Next Friday (Thursday for most of you) I’ll head up north to await Jim’s arrival.  This has been a serene place to rest up and heal, and I’m grateful.  The old rowboat pictured above is in this back yard.  Jim and I plan to come right back here in January, too, for some more land-time in a peaceful setting.  We’re hoping summer arrives by then, because so far this spring the weather has been unseasonably wet, cold and windy.  Summer, according to locals, arrives on December 1st.  Don’t ask me how these Kiwis know that; they just do.  Let’s hope so; we’d rather not greet all incoming cruising boats with this announcement:


Health matters have improved:  The doctor adjusted my heart medication and I have joined a walking group. It’s a little embarrassing to report that although I’m no slowpoke, most of this group’s members, who have at least ten years on me, can leave me in the dust.  Must be the air down here, or maybe it’s the rugby, but Kiwis are robust.  Walking at a good clip is once again possible in the cool air of a temperate latitude.  In Tonga at this time of year, a walk is basically a sweat-bathed slow ooze down the side of a dusty road.  Being able to hike here in NZ is nice compensation for not being around all that gorgeous sparkling warm languid turquoise gin-clear, fish-laden, spa-like, inviting, relaxing tropical water...  oh, slam a bung in it, Karen.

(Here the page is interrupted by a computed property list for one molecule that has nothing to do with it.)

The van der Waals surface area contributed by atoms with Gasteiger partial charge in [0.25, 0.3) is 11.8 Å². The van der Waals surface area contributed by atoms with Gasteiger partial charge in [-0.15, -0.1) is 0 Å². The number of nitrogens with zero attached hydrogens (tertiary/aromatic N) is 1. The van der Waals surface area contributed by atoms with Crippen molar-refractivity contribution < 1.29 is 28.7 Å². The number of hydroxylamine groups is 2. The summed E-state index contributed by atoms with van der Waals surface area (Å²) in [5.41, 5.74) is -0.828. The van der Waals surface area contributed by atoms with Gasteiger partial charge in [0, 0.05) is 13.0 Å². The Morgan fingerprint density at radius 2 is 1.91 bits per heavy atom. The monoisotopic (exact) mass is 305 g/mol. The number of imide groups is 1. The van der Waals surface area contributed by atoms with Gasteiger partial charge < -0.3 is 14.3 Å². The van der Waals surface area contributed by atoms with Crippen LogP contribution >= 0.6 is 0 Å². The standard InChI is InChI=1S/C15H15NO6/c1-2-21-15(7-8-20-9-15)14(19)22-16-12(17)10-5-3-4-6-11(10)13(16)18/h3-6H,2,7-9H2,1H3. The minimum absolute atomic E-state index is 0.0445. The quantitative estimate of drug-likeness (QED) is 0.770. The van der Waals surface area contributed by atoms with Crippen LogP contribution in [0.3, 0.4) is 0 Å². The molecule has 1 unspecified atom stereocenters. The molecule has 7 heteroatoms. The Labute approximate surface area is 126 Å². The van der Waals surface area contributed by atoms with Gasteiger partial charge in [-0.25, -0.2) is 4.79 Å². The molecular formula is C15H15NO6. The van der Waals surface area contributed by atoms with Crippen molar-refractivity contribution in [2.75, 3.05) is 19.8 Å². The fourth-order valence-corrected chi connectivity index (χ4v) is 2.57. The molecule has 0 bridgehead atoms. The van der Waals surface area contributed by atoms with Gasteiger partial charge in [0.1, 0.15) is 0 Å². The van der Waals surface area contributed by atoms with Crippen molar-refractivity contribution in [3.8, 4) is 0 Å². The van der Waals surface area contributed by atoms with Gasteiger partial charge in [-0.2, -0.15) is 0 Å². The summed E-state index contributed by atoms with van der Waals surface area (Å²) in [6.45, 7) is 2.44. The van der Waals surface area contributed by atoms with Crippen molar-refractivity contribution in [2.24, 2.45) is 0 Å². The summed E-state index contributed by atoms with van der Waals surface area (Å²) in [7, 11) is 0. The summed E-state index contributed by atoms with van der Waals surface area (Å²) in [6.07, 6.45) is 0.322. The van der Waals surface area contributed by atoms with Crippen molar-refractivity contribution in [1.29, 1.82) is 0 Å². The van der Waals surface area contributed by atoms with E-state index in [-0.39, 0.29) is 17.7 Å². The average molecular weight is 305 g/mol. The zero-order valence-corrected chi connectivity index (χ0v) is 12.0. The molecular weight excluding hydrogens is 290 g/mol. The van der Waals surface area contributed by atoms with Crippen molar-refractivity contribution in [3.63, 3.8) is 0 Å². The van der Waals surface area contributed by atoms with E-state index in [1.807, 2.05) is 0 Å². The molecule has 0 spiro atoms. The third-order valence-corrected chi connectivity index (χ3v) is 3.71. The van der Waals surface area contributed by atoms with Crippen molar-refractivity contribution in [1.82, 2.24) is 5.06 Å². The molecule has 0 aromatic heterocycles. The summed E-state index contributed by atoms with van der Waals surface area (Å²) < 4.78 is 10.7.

New Zealand is a sightseer’s delight, there’s so much variety here.  A visit to the Auckland Museum is a good first step.  Their exhibits on Maori art and culture are outstanding.